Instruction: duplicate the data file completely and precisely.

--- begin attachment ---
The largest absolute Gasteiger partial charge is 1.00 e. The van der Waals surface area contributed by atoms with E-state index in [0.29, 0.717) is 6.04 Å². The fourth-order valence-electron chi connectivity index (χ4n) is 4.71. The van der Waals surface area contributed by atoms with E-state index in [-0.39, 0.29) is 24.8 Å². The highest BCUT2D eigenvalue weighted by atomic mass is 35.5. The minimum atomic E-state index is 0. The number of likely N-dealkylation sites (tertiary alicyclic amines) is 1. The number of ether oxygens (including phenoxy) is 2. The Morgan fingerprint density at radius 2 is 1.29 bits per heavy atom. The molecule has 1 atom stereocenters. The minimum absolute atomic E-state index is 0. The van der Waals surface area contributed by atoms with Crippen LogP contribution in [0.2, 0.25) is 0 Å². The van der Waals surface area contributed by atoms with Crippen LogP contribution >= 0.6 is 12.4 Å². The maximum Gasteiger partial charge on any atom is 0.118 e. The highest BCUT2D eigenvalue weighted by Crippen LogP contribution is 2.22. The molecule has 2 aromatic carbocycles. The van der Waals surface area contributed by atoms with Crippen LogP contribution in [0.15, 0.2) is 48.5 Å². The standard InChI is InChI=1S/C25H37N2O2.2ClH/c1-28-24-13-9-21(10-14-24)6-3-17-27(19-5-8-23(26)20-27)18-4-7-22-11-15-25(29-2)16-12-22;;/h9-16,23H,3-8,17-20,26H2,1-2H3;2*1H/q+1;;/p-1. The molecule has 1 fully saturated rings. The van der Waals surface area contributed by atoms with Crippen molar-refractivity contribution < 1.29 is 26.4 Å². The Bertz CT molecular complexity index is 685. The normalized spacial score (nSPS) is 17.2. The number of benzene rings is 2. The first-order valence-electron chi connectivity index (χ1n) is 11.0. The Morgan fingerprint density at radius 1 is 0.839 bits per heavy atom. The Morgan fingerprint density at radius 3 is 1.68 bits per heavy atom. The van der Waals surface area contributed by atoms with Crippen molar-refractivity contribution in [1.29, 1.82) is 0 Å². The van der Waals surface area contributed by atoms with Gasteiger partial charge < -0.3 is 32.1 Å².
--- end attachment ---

The largest absolute Gasteiger partial charge is 1.00 e. The van der Waals surface area contributed by atoms with E-state index in [0.29, 0.717) is 6.04 Å². The fourth-order valence-electron chi connectivity index (χ4n) is 4.71. The van der Waals surface area contributed by atoms with E-state index in [-0.39, 0.29) is 24.8 Å². The highest BCUT2D eigenvalue weighted by atomic mass is 35.5. The minimum atomic E-state index is 0. The number of likely N-dealkylation sites (tertiary alicyclic amines) is 1. The number of ether oxygens (including phenoxy) is 2. The Morgan fingerprint density at radius 2 is 1.29 bits per heavy atom. The molecule has 1 atom stereocenters. The minimum absolute atomic E-state index is 0. The van der Waals surface area contributed by atoms with Crippen LogP contribution in [0.2, 0.25) is 0 Å². The van der Waals surface area contributed by atoms with Crippen LogP contribution >= 0.6 is 12.4 Å². The maximum Gasteiger partial charge on any atom is 0.118 e. The highest BCUT2D eigenvalue weighted by Crippen LogP contribution is 2.22. The molecule has 2 aromatic carbocycles. The van der Waals surface area contributed by atoms with Crippen LogP contribution in [0.15, 0.2) is 48.5 Å². The standard InChI is InChI=1S/C25H37N2O2.2ClH/c1-28-24-13-9-21(10-14-24)6-3-17-27(19-5-8-23(26)20-27)18-4-7-22-11-15-25(29-2)16-12-22;;/h9-16,23H,3-8,17-20,26H2,1-2H3;2*1H/q+1;;/p-1. The molecule has 1 fully saturated rings. The van der Waals surface area contributed by atoms with Crippen molar-refractivity contribution < 1.29 is 26.4 Å². The Bertz CT molecular complexity index is 685. The normalized spacial score (nSPS) is 17.2. The number of benzene rings is 2. The first-order valence-electron chi connectivity index (χ1n) is 11.0. The Morgan fingerprint density at radius 1 is 0.839 bits per heavy atom. The Morgan fingerprint density at radius 3 is 1.68 bits per heavy atom. The van der Waals surface area contributed by atoms with Crippen molar-refractivity contribution in [1.29, 1.82) is 0 Å². The van der Waals surface area contributed by atoms with Gasteiger partial charge < -0.3 is 32.1 Å².